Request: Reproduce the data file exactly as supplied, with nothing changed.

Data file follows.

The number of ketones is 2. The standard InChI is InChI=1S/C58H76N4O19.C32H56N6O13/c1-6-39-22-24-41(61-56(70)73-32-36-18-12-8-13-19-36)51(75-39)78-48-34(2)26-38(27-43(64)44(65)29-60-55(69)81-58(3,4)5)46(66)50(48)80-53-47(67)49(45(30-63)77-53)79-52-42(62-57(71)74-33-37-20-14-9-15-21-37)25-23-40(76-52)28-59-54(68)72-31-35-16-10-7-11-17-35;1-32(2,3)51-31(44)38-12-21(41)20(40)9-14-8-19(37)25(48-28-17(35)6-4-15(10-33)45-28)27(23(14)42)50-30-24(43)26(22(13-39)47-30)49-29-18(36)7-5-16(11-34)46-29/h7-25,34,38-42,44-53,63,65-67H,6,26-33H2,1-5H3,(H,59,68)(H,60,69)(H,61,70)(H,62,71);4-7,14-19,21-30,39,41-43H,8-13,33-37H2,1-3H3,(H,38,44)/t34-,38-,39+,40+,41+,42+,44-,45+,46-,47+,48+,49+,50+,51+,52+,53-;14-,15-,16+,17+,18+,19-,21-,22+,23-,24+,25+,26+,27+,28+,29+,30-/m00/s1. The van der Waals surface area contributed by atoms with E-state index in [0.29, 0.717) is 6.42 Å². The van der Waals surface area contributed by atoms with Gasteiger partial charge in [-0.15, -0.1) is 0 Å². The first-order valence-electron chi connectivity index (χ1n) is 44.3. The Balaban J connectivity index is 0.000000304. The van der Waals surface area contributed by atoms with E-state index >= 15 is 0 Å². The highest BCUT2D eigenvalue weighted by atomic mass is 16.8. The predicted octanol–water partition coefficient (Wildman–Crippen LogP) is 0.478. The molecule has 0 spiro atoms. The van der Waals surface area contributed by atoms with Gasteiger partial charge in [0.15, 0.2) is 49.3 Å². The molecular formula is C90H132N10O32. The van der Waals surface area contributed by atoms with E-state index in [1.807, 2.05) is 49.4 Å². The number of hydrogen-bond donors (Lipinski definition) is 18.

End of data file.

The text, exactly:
The number of ketones is 2. The standard InChI is InChI=1S/C58H76N4O19.C32H56N6O13/c1-6-39-22-24-41(61-56(70)73-32-36-18-12-8-13-19-36)51(75-39)78-48-34(2)26-38(27-43(64)44(65)29-60-55(69)81-58(3,4)5)46(66)50(48)80-53-47(67)49(45(30-63)77-53)79-52-42(62-57(71)74-33-37-20-14-9-15-21-37)25-23-40(76-52)28-59-54(68)72-31-35-16-10-7-11-17-35;1-32(2,3)51-31(44)38-12-21(41)20(40)9-14-8-19(37)25(48-28-17(35)6-4-15(10-33)45-28)27(23(14)42)50-30-24(43)26(22(13-39)47-30)49-29-18(36)7-5-16(11-34)46-29/h7-25,34,38-42,44-53,63,65-67H,6,26-33H2,1-5H3,(H,59,68)(H,60,69)(H,61,70)(H,62,71);4-7,14-19,21-30,39,41-43H,8-13,33-37H2,1-3H3,(H,38,44)/t34-,38-,39+,40+,41+,42+,44-,45+,46-,47+,48+,49+,50+,51+,52+,53-;14-,15-,16+,17+,18+,19-,21-,22+,23-,24+,25+,26+,27+,28+,29+,30-/m00/s1. The van der Waals surface area contributed by atoms with E-state index in [0.29, 0.717) is 6.42 Å². The van der Waals surface area contributed by atoms with Gasteiger partial charge in [-0.15, -0.1) is 0 Å². The first-order valence-electron chi connectivity index (χ1n) is 44.3. The Balaban J connectivity index is 0.000000304. The van der Waals surface area contributed by atoms with E-state index >= 15 is 0 Å². The highest BCUT2D eigenvalue weighted by atomic mass is 16.8. The predicted octanol–water partition coefficient (Wildman–Crippen LogP) is 0.478. The molecule has 0 spiro atoms. The van der Waals surface area contributed by atoms with Gasteiger partial charge in [0.15, 0.2) is 49.3 Å². The molecular formula is C90H132N10O32. The van der Waals surface area contributed by atoms with E-state index in [1.807, 2.05) is 49.4 Å². The number of hydrogen-bond donors (Lipinski definition) is 18.